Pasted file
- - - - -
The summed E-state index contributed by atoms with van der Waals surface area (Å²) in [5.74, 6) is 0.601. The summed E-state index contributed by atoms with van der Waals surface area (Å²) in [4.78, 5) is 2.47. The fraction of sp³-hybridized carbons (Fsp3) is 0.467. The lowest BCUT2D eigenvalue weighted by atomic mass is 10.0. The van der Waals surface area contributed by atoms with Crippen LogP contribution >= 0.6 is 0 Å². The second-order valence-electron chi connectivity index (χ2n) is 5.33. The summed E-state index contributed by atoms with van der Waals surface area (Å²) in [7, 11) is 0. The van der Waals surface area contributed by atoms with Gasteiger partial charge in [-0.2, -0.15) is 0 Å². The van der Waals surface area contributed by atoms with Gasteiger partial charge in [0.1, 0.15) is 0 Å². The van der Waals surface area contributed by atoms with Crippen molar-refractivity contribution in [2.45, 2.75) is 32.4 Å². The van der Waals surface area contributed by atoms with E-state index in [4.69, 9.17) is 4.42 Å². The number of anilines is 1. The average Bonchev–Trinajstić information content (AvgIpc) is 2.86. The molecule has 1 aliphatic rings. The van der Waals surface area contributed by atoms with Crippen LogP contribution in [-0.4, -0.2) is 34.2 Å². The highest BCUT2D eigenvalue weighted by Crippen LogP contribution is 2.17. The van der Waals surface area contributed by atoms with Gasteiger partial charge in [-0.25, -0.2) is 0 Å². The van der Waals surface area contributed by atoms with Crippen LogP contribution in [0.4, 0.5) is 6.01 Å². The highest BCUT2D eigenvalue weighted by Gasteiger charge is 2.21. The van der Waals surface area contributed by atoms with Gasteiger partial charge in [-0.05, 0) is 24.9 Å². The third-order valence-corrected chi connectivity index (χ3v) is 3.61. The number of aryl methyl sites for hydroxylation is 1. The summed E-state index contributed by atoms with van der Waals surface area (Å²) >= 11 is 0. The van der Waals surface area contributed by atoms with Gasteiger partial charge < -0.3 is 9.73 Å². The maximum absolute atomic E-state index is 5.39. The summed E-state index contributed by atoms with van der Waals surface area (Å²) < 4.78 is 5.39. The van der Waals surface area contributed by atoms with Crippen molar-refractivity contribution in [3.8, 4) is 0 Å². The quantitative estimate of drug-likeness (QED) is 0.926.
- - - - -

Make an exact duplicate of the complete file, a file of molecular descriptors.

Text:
The summed E-state index contributed by atoms with van der Waals surface area (Å²) in [5.74, 6) is 0.601. The summed E-state index contributed by atoms with van der Waals surface area (Å²) in [4.78, 5) is 2.47. The fraction of sp³-hybridized carbons (Fsp3) is 0.467. The lowest BCUT2D eigenvalue weighted by atomic mass is 10.0. The van der Waals surface area contributed by atoms with Crippen LogP contribution >= 0.6 is 0 Å². The second-order valence-electron chi connectivity index (χ2n) is 5.33. The summed E-state index contributed by atoms with van der Waals surface area (Å²) in [7, 11) is 0. The van der Waals surface area contributed by atoms with Gasteiger partial charge in [-0.2, -0.15) is 0 Å². The van der Waals surface area contributed by atoms with Gasteiger partial charge in [0.1, 0.15) is 0 Å². The van der Waals surface area contributed by atoms with Crippen molar-refractivity contribution in [2.45, 2.75) is 32.4 Å². The van der Waals surface area contributed by atoms with E-state index in [4.69, 9.17) is 4.42 Å². The number of anilines is 1. The average Bonchev–Trinajstić information content (AvgIpc) is 2.86. The molecule has 1 aliphatic rings. The van der Waals surface area contributed by atoms with Crippen LogP contribution in [-0.4, -0.2) is 34.2 Å². The highest BCUT2D eigenvalue weighted by Crippen LogP contribution is 2.17. The van der Waals surface area contributed by atoms with Gasteiger partial charge in [-0.25, -0.2) is 0 Å². The van der Waals surface area contributed by atoms with Crippen LogP contribution in [0.4, 0.5) is 6.01 Å². The highest BCUT2D eigenvalue weighted by Gasteiger charge is 2.21. The van der Waals surface area contributed by atoms with Gasteiger partial charge in [-0.05, 0) is 24.9 Å². The third-order valence-corrected chi connectivity index (χ3v) is 3.61. The number of aryl methyl sites for hydroxylation is 1. The summed E-state index contributed by atoms with van der Waals surface area (Å²) >= 11 is 0. The van der Waals surface area contributed by atoms with Gasteiger partial charge < -0.3 is 9.73 Å². The maximum absolute atomic E-state index is 5.39. The summed E-state index contributed by atoms with van der Waals surface area (Å²) < 4.78 is 5.39. The van der Waals surface area contributed by atoms with Crippen molar-refractivity contribution in [3.8, 4) is 0 Å². The quantitative estimate of drug-likeness (QED) is 0.926.